Dr Elizabeth Deveny is currently the CEO of South Eastern Melbourne Primary Health Network. Before her appointment at SEMPHN, Elizabeth was Chief Executive of Bayside Medicare Local (BML) from its formation in 2012. Her emphasis on mutual respect and accountability of each and every staff member was a key factor in the nationally-recognised success of BML. Amongst her other current appointments she chairs the Southern Metropolitan Partnership which brings community, industry and local government together to provide the Victorian government advice about regional priorities.

Elizabeth is an experienced and well-respected senior executive with a strong commitment to providing sustainable health outcomes for all Australians, and a demonstrated ability to build and maintain positive, productive partnerships with key stakeholders and the broader community. She holds a Masters degree in vocational health education and a PhD in Medicine (clinical decision making), both from Melbourne University.

Ms Stephanie Newell

Paul Madden

Term ended on 31 March 2017

Paul Madden holds the position of Deputy Secretary/Special Adviser, Strategic Health Systems and Information Management. Paul provides advice and leadership on a range of technical and strategic issues in Health, including Digital Health and My Health Record.

During the 2016-17 year, he supported the Government in leading the national rollout of digital health initiatives including foundation technologies and related services across Australia, the continued and improved operation of the My Health Record system, and the trials of opt-out participation arrangements.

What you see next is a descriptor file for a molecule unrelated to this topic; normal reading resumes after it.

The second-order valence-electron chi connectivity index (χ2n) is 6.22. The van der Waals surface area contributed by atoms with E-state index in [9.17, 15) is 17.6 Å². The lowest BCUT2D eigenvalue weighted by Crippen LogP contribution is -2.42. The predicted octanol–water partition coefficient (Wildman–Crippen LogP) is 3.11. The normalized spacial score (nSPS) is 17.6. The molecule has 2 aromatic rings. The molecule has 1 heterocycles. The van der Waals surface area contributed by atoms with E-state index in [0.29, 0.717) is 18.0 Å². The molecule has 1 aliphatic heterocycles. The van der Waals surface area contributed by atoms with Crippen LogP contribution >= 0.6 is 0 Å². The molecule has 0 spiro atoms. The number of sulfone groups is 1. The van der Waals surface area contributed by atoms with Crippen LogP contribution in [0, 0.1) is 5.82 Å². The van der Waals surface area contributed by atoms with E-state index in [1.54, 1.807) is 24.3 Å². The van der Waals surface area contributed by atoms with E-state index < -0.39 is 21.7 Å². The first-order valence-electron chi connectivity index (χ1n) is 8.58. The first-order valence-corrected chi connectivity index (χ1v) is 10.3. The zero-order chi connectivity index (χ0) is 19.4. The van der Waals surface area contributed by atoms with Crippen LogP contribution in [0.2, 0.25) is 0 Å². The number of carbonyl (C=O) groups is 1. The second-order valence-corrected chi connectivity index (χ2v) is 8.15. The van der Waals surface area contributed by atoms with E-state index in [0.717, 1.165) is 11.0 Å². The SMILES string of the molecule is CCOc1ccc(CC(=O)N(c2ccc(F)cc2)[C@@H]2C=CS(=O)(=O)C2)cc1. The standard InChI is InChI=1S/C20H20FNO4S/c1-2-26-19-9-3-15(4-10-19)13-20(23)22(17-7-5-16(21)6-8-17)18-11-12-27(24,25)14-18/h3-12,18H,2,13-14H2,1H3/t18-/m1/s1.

Paul is a member of the Department of Health Executive Committee.

Ms Lyn McGrath

Lyn McGrath

Lyn McGrath is the Executive General Manager, Wealth Advice at the Commonwealth Bank of Australia. Prior to her current role Lyn was Executive General Manager, Retail Sales leading the largest financial services distribution business in Australia for 6 years. She has been with Commonwealth Bank of Australia since 2007 leading large distribution businesses. Prior to this, she held roles with St George in Retail Banking.

Lyn has extensive senior management experience in strategic and operational roles within the utilities and media industries and over 20 years’ experience in Financial Services. Lyn is highly regarded for her transformational leadership, financial management experience and customer experience strategy thought leadership.

Lyn holds an MBA and BA from Macquarie University as well as a Dip PR (Hons). She is a Graduate of the Australian Institute of Company Directors and currently holds Board positions at Commonwealth Financial Planning, Commonwealth Private and the Evidence for Learning Board, a joint initiative with Social Ventures Australia and Commonwealth Bank.

Lyn is a Senior Fellow with FINSIA, a Fellow with the Australian Institute of Managers and Leaders, Advisory Board member of Financial Services Council and a member of Chief Executive Women Ltd. In 2012, she was named as one of the 100 Most Influential Women in Australia by the Australian Financial Review.

Stephen Moo

Stephen Moo

Stephen Moo is the Chief Information Officer for the Northern Territory Department of Health. Stephen has been employed in the health sector for over 34 years, with the last 16 years having direct responsibility for the design, development, implementation and on-going systems management for major corporate client and clinical information systems, and information communications and infrastructure. Stephen has overseen the Northern Territory’s eHealth program for the past 11 years and is the principal architect and sponsor for the development and implementation of a comprehensive eHealth program that is widely regarded as one of the most advanced of its kind in Australia.

As Chair of the National Health Chief Information Officer Forum for the past 8 years, Stephen has played a key role in the development of the National eHealth Strategy and national eHealth foundation services and standards with the previous National E-Health Transitional Authority.

Stephen was appointed by the Australian Health Minister Advisory Council as the Jurisdictional ICT representative on the eHealth Implementation Taskforce Steering Committee, which assisted to establish the Australian Digital Health Agency.

Ms Stephanie Newell

Stephanie Newell

Ms Stephanie Newell is a consultant facilitator, educator and healthcare consumer advocate leader.